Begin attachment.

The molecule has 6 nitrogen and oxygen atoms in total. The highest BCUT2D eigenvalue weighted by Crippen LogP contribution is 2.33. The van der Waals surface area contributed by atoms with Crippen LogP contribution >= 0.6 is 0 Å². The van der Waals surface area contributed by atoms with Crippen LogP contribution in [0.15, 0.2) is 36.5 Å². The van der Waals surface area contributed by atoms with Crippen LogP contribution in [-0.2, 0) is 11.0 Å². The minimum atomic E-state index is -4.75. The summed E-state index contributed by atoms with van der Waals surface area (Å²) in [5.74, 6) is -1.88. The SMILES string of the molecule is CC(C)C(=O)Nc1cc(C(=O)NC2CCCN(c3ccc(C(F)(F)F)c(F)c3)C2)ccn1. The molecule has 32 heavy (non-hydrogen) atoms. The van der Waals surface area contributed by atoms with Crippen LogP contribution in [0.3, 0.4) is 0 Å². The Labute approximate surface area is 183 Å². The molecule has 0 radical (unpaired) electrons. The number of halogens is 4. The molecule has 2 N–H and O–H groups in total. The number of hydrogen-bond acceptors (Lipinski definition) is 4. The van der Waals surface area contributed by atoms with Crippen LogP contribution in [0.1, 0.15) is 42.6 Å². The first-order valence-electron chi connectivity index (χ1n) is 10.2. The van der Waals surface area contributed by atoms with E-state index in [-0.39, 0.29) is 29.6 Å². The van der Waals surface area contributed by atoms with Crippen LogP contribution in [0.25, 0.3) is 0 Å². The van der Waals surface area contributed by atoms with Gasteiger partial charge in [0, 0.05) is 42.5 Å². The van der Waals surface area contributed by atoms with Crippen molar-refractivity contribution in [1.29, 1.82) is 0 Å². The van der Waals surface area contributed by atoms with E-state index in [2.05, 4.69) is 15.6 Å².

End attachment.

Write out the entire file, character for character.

The molecule has 6 nitrogen and oxygen atoms in total. The highest BCUT2D eigenvalue weighted by Crippen LogP contribution is 2.33. The van der Waals surface area contributed by atoms with Crippen LogP contribution >= 0.6 is 0 Å². The van der Waals surface area contributed by atoms with Crippen LogP contribution in [0.15, 0.2) is 36.5 Å². The van der Waals surface area contributed by atoms with Crippen LogP contribution in [-0.2, 0) is 11.0 Å². The minimum atomic E-state index is -4.75. The summed E-state index contributed by atoms with van der Waals surface area (Å²) in [5.74, 6) is -1.88. The SMILES string of the molecule is CC(C)C(=O)Nc1cc(C(=O)NC2CCCN(c3ccc(C(F)(F)F)c(F)c3)C2)ccn1. The molecule has 32 heavy (non-hydrogen) atoms. The van der Waals surface area contributed by atoms with Crippen LogP contribution in [0.3, 0.4) is 0 Å². The Labute approximate surface area is 183 Å². The molecule has 0 radical (unpaired) electrons. The number of halogens is 4. The molecule has 2 N–H and O–H groups in total. The number of hydrogen-bond acceptors (Lipinski definition) is 4. The van der Waals surface area contributed by atoms with Crippen LogP contribution in [0.1, 0.15) is 42.6 Å². The first-order valence-electron chi connectivity index (χ1n) is 10.2. The van der Waals surface area contributed by atoms with E-state index in [-0.39, 0.29) is 29.6 Å². The van der Waals surface area contributed by atoms with Crippen LogP contribution in [0.25, 0.3) is 0 Å². The van der Waals surface area contributed by atoms with Gasteiger partial charge in [0, 0.05) is 42.5 Å². The van der Waals surface area contributed by atoms with Crippen molar-refractivity contribution in [1.29, 1.82) is 0 Å². The van der Waals surface area contributed by atoms with E-state index in [2.05, 4.69) is 15.6 Å².